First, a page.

”The piece is never the same in any exhibition—the 1,000 or so pinch pot heads are brought to a gallery in garbage cans and “unceremoniously dumped out,” says Bey, showing a video of the process. The heads break, crack and get pounded into smaller shards. Over time, he says, the piece, which he created for his MFA thesis project in 2000, will become sand. Ultimately, Assimilation? Destruction? signifies that “you’re everything and you’re nothing at the same time.” With its shifting collective and individual shapes, the assemblage is also “a comment on what it means to be a transient person,” he says.” [source: Smithsonian Magazine]

From ”Disrupting Craft: Renwick Invitational 2018” presenting work from four artists: Tanya Aguiñiga, Sharif Bey, Dustin Farnsworth and Stepanie Syjuco.

March 22nd, 2019

SKULLpture

Dustin Farnsworth – XLIII 2016 – poplar, reclaimed wood, chair, pencil, various polychrome
Dustin Farnsworth X Timothy Maddox : Wake II
2017, Aqua-Resin, Hydro-Stone, various polychrome, canvas, and vinyl acrylic paint

Created as a response to the tragic amount of school shootings in the United States and the Boko Haram abductions of Nigerian schoolgirls in 2014, these skull-like masks represent children’s faces.

Sharif Bey – Louie Bones-Omega, 2017, earthenware, vitreous china and mixed media
Choker with Nineteen Death Heads. Mexico, Mixtec, AD 1200-1500
Library of Congress

This choker’s beads consists of nineteen nearly identical skulls carved from conch shells. The deeply carved eye sockets may have originally held hematite inlays. Young nobles who were being schooled in religion and military arts wore such necklaces throughout the Central Mexican Highlands.

Images from ”Disrupting Craft: Renwick Invitational 2018” presenting work from four artists: Tanya Aguiñiga, Sharif Bey, Dustin Farnsworth and Stepanie Syjuco, paired with a choker with Nineteen Death Heads, from Mexico from the Library of Congress.

March 22nd, 2019

Double Hat

Big enough for two

Palapa, 2017 by Tanya Aguiñiga
Powder-coated steel and synthetic hair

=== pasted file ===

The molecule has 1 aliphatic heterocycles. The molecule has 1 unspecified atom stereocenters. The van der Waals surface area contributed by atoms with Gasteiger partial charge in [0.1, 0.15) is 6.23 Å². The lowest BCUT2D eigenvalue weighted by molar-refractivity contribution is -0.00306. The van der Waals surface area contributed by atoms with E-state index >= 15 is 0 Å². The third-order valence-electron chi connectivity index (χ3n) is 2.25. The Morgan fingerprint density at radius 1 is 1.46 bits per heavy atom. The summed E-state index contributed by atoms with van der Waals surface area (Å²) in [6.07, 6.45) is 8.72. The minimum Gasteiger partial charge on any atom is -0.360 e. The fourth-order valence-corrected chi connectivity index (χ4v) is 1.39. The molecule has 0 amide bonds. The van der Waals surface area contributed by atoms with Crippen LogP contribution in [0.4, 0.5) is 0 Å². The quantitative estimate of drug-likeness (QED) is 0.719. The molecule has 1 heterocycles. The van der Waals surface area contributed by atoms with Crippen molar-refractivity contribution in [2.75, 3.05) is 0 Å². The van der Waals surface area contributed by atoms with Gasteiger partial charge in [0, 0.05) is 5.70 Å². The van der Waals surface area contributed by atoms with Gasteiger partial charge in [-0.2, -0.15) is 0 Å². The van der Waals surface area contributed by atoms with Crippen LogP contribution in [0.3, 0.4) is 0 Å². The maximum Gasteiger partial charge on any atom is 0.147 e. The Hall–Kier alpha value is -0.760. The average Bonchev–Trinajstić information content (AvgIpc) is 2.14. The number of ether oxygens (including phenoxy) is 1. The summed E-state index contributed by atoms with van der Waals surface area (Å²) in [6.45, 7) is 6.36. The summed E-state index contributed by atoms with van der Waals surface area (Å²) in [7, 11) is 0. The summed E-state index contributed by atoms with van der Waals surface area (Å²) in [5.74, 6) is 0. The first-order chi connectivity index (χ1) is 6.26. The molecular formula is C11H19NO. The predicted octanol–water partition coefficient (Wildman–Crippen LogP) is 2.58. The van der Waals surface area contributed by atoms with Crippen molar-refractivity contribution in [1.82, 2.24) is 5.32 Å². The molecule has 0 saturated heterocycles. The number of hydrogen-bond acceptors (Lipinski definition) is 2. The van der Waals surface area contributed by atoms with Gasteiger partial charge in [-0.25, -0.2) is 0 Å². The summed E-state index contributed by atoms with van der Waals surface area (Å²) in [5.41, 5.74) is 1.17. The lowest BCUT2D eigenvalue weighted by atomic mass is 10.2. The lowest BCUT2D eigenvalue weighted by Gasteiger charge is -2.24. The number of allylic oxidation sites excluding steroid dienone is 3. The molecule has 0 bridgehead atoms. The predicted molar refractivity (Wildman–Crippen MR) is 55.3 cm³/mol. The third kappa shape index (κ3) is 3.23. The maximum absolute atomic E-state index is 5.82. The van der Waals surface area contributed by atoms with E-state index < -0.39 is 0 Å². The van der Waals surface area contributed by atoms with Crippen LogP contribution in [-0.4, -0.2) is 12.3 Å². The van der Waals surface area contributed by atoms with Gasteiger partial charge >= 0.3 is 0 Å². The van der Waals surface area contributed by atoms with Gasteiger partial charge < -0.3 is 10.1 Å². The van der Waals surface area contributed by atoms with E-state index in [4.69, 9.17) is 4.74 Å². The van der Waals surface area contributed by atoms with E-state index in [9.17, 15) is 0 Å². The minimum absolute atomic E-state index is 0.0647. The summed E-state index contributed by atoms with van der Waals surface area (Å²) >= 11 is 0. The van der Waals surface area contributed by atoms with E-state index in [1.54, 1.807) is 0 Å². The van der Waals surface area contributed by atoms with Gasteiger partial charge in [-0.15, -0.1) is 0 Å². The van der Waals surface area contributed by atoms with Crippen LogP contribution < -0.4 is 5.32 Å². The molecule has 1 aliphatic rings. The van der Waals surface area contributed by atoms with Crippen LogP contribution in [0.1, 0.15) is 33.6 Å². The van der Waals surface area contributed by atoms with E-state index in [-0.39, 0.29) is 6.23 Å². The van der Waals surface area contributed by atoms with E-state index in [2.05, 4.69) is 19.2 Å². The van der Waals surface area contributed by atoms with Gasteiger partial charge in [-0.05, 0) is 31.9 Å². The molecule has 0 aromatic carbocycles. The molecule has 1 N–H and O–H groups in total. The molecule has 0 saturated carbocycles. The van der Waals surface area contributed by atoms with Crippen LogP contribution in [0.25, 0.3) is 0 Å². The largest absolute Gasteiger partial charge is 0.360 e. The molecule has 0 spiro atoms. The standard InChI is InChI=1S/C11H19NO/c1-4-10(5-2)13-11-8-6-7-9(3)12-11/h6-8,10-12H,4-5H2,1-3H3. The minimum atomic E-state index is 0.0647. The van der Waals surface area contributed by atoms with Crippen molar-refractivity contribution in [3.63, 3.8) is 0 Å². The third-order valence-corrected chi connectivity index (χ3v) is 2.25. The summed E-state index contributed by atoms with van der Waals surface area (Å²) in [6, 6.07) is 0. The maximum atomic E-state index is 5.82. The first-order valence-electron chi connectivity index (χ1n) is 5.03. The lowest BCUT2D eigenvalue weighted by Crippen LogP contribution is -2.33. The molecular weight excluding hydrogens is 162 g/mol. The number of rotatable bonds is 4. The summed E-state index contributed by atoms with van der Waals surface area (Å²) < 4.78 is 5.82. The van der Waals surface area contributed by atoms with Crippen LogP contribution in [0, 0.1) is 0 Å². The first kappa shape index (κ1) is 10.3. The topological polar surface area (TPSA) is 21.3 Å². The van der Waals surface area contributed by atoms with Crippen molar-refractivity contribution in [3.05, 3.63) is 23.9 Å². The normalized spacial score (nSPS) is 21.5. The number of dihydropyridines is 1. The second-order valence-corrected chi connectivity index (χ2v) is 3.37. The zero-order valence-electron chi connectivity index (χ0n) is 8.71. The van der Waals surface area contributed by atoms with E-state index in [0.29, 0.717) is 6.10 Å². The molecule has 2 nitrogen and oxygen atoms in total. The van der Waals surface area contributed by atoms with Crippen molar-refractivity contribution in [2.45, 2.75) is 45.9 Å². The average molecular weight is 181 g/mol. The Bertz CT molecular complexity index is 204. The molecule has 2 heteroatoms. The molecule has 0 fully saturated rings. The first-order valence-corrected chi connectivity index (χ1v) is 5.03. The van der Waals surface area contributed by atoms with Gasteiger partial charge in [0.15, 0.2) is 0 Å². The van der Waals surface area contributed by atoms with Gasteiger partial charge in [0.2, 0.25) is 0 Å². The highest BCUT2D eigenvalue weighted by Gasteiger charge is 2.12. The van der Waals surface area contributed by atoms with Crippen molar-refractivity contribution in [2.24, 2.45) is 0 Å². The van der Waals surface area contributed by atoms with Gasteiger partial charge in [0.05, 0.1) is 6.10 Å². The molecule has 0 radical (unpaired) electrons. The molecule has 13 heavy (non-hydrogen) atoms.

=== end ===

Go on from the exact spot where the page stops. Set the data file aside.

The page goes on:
Named for the open-sided thatched huts that pepper the beaches of Mexico. These distinctive shelters are woven by Mexicans but used mostly by tourists. Aguiñiga’s mysterious, surreal interpretation of these everyday structures is symbolic of her own ambiguous identity, as someone who navigates the dual worlds of palapa maker and user, of and outside both cultures.

Smithsonian American Art Museum
Renwick Gallery

Washington, D.C.

March 22nd, 2019

Global

Artwork:

Schoener’s Celestial Globe:
Among Schoener’s globe gores included in the Sammelband is the first-known set of printed celestial gores that he designed in 1517. These gores annotated by Schoener represent the state of astronomical knowledge in his time and are in improvement over many of the star charts of the period.

Globe from Schoener Terrestrial Gore Fragments:
This globe is recreated from fragments of globe gores that were found in the binding of the Sammelband when it was taken apart in 1903. The fragments are printed on vellum and are the only surviving examples of terrestrial globe gores for the 1515 globe made by Johann Schoener. Schoener used Waldseemueller’s 1507 Universalis cosmographiae as one of his primary geographic sources for the information found on this globe.

The Reconstruction Of Saints, 2018 by Dustin Farnsworth
Aquaresin, fiberglass, foam, plywood, 24k gold

Smithsonian American Art Museum
Renwick Gallery

Washington, D.C.

March 22nd, 2019